Overall, largely due to methodological shortcomings and limitations discussed in the 2019 survey [EA · GW] (particularly the disproportionate importance of certain respondents), we do not believe this survey alone fully captures the strengths and weaknesses of our work or us as an organization particularly well, but it is still a useful (albeit small) part of our overall impact assessment. The quantitative and qualitative responses will be analyzed internally to help us improve strategic decision-making in 2021, and results from this analysis will be available upon request for vetting by funders.

Qualitative Interviews

Over the past two months we’ve conducted structured interviews with key decision-makers and leaders at EA organizations. We sought interviewees’ feedback on the general importance of our work for them and for the community, what they have and have not found helpful in what we’ve done, what we can do in the future that would be useful for them, and ways we can improve. To encourage frankness, interviewees were promised that the details of these conversations would not be made public.

We’ve found these interviews to be very valuable for gathering information on which of our projects did the most to change behavior and beliefs, what future projects would be useful to them, and how to adapt our approach going forward.

Informal Impact Tracking

Informally, throughout the year we’ve discussed our work and role with many of these same parties. These discussions led us to develop some rough guides on how to improve present and future projects while they are ongoing.

Areas for Improvement

One of the biggest takeaways from these attempts to assess our impact was that there was a desire for more communication with these parties, and others, along with a way to better communicate our ideas to people further removed from research. Specifically, these conversations led us to believe we can more effectively get our research findings across via more proactive communication, and improved visualizations and summaries of our work.[2]

Overall View of our Impact

Collectively, the above attempts to assess our impact lead us to believe that this year we’ve been fairly successful in improving and understanding outreach in the EA space, influencing farmed animal donors and at least one farmed animal organization, and provided significant assistance to at least two others. We further think relationships we’ve built this year, and talented staff we’ve hired, are poised to help us do much better going forward.

Based on all of the above, we’ve also begun to make rough “back of the envelope” calculations for how much impact has been achieved or may be achieved for each project (though this is not meant to fully or exclusively capture all of our impact). We do retrospectives on each project upon completion to see how they measure up to our expectations. Overall, it remains clear that evaluating the impact of Rethink Priorities is very difficult and we’re hoping to devote more resources to answering the question in 2021.

Our Current Plans

Project Plans

Last year we believed we were already well positioned to produce a large amount of impactful, high-quality research over 2020, and we strongly suspect our organizational strength and connections have improved over the past year.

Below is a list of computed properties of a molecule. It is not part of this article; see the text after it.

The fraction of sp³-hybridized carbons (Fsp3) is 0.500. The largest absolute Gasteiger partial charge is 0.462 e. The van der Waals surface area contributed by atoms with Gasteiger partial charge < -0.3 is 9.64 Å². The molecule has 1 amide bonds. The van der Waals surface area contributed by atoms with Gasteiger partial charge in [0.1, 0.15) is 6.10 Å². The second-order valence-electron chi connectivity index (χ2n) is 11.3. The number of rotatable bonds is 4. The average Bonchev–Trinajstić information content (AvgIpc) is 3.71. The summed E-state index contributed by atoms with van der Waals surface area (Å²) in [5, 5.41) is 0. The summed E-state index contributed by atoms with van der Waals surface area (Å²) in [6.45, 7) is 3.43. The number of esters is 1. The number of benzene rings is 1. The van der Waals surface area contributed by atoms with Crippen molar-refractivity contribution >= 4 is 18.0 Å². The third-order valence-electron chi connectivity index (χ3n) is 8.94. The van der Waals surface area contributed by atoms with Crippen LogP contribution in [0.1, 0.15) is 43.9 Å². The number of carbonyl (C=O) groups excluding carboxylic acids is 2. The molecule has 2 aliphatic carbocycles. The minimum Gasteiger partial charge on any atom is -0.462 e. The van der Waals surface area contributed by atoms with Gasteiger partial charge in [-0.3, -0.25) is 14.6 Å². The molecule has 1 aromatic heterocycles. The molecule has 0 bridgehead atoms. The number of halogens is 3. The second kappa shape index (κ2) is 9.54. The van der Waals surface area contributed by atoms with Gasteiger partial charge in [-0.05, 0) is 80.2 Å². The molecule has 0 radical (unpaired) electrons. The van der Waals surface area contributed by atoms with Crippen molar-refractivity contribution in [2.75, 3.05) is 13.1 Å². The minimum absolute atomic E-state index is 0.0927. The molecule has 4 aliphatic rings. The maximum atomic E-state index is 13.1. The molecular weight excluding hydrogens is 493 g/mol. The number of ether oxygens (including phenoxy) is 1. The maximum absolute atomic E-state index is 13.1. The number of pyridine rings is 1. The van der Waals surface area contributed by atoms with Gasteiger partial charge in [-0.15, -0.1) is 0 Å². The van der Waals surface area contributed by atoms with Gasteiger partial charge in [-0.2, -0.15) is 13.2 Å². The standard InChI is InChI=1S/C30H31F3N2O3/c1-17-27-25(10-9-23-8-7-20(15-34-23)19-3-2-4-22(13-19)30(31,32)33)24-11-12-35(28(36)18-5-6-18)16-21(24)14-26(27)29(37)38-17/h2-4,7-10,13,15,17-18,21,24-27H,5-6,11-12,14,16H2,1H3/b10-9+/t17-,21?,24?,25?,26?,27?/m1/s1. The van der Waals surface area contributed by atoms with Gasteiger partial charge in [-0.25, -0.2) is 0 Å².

We’ve restarted our longtermist work, with three hires, and plan to continue work in this space without reducing the amount or quality of research we're doing on animal welfare.

Our research going forward is expected to focus on:

Funding Status

We have set a goal of raising $1,567,000 in funding for 2021 to:

Budget Low

Rethink Priorities Budget Low 21-22

Budget High

Rethink Priorities Budget High 21-22

Room for More Funding

Rethink Priorities RFMF 21-22

Even on our “High” growth plan, we are still being careful to ensure that we continue to maintain the organization management and culture necessary to support new staff. That being said, we likely would be able absorb even more funding to maintain our growth trajectory and keep sufficient financial reserves, especially later in 2022.

Reasons to Fund Rethink Priorities

We think Rethink Priorities is a good place for individuals to donate if they are interested in improving decision-making, collective wisdom, and prioritization within EA. We think the value of information from exploring new areas is high, and that our ability to work independently to uncover new insights while also working with existing groups and funders brings a significant value add to the spaces we work in.

We also think that over the past few years we have become effective at identifying and cultivating new EA research talent, and would be able to do more of that with more funding. Multiple successful hires we’ve made were, to our knowledge, not on the research hiring radar of other organizations. Additionally, one of our board members, Luisa Rodriguez, got her start as an EA researcher at Rethink Priorities in 2018-2019 after applying unsuccessfully to other EA organizations. Since working with Rethink Priorities, she has now built and shown her skills and has moved on to work directly with Will MacAskill and will soon join 80,000 Hours. This year we got over 350 applications for our research role and had to turn away many talented hires due to lack of funding. We’re especially excited to use our new intern program to capitalize on this.

Rethink Priorities has been able to provide a lot of mentoring and support to our own researchers, which makes it a better bet than funding researchers independently. We can all collaborate and have a shared research agenda, and review each other's work. We can apply skills across disciplines and cause areas. Also, we can also just save researchers a lot of time by handling simple things like payroll and taxes.

We also need more individual donors, not just institutional backing. While we have received support from some EA institutional funds, there are limits to how much of our funding they are willing to be (and how much of our budget we are willing to have funded by them). Further diversifying our donor base with small to medium donations from individuals could go a long way to providing us a more robust budget, particularly in the non-animal space.

Overall, we believe we are entering 2021 in a really strong position, and we are excited about where we could go with your support.

How to Give

If you’d like to support our work, you can donate to us as part of Facebook’s donation matching on Giving Tuesday or donate directly to us here. If you have questions about tax-deductibility in your country or are interested in making a major gift, please contact our Director of Development Janique Behman.